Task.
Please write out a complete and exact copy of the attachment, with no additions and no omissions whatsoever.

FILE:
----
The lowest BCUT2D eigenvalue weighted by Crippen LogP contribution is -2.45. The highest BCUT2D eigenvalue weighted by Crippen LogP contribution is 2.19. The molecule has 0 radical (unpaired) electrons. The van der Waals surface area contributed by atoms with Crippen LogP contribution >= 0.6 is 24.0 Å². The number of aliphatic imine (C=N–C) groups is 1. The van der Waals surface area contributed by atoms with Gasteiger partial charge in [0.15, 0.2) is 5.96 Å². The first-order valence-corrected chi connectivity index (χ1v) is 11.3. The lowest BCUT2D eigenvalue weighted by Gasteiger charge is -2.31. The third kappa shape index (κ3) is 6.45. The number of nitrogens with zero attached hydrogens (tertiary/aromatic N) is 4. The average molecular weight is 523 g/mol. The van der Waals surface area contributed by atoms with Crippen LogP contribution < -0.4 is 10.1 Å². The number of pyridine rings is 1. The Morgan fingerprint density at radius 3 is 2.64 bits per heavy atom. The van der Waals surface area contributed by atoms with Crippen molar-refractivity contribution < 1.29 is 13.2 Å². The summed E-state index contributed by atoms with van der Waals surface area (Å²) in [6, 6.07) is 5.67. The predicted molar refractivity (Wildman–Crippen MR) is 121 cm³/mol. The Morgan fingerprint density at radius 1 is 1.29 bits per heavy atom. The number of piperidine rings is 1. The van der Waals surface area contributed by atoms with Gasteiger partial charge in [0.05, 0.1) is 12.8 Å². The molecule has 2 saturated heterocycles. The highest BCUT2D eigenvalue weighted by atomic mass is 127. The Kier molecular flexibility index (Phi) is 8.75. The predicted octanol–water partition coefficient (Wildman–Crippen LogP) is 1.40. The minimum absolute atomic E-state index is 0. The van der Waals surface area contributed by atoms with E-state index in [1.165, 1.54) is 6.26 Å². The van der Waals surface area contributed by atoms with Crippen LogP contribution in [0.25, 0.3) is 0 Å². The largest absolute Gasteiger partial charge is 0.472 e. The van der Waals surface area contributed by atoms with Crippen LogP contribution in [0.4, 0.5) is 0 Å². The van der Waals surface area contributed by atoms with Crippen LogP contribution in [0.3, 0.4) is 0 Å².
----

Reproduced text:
The lowest BCUT2D eigenvalue weighted by Crippen LogP contribution is -2.45. The highest BCUT2D eigenvalue weighted by Crippen LogP contribution is 2.19. The molecule has 0 radical (unpaired) electrons. The van der Waals surface area contributed by atoms with Crippen LogP contribution >= 0.6 is 24.0 Å². The number of aliphatic imine (C=N–C) groups is 1. The van der Waals surface area contributed by atoms with Gasteiger partial charge in [0.15, 0.2) is 5.96 Å². The first-order valence-corrected chi connectivity index (χ1v) is 11.3. The lowest BCUT2D eigenvalue weighted by Gasteiger charge is -2.31. The third kappa shape index (κ3) is 6.45. The number of nitrogens with zero attached hydrogens (tertiary/aromatic N) is 4. The average molecular weight is 523 g/mol. The van der Waals surface area contributed by atoms with Crippen LogP contribution < -0.4 is 10.1 Å². The number of pyridine rings is 1. The Morgan fingerprint density at radius 3 is 2.64 bits per heavy atom. The van der Waals surface area contributed by atoms with Crippen molar-refractivity contribution < 1.29 is 13.2 Å². The summed E-state index contributed by atoms with van der Waals surface area (Å²) in [6, 6.07) is 5.67. The predicted molar refractivity (Wildman–Crippen MR) is 121 cm³/mol. The Morgan fingerprint density at radius 1 is 1.29 bits per heavy atom. The number of piperidine rings is 1. The van der Waals surface area contributed by atoms with Gasteiger partial charge in [0.05, 0.1) is 12.8 Å². The molecule has 2 saturated heterocycles. The highest BCUT2D eigenvalue weighted by atomic mass is 127. The Kier molecular flexibility index (Phi) is 8.75. The predicted octanol–water partition coefficient (Wildman–Crippen LogP) is 1.40. The minimum absolute atomic E-state index is 0. The van der Waals surface area contributed by atoms with E-state index in [1.165, 1.54) is 6.26 Å². The van der Waals surface area contributed by atoms with Crippen LogP contribution in [0.25, 0.3) is 0 Å². The largest absolute Gasteiger partial charge is 0.472 e. The van der Waals surface area contributed by atoms with Crippen LogP contribution in [0.4, 0.5) is 0 Å². The van der Waals surface area contributed by atoms with Crippen LogP contribution in [0.3, 0.4) is 0 Å².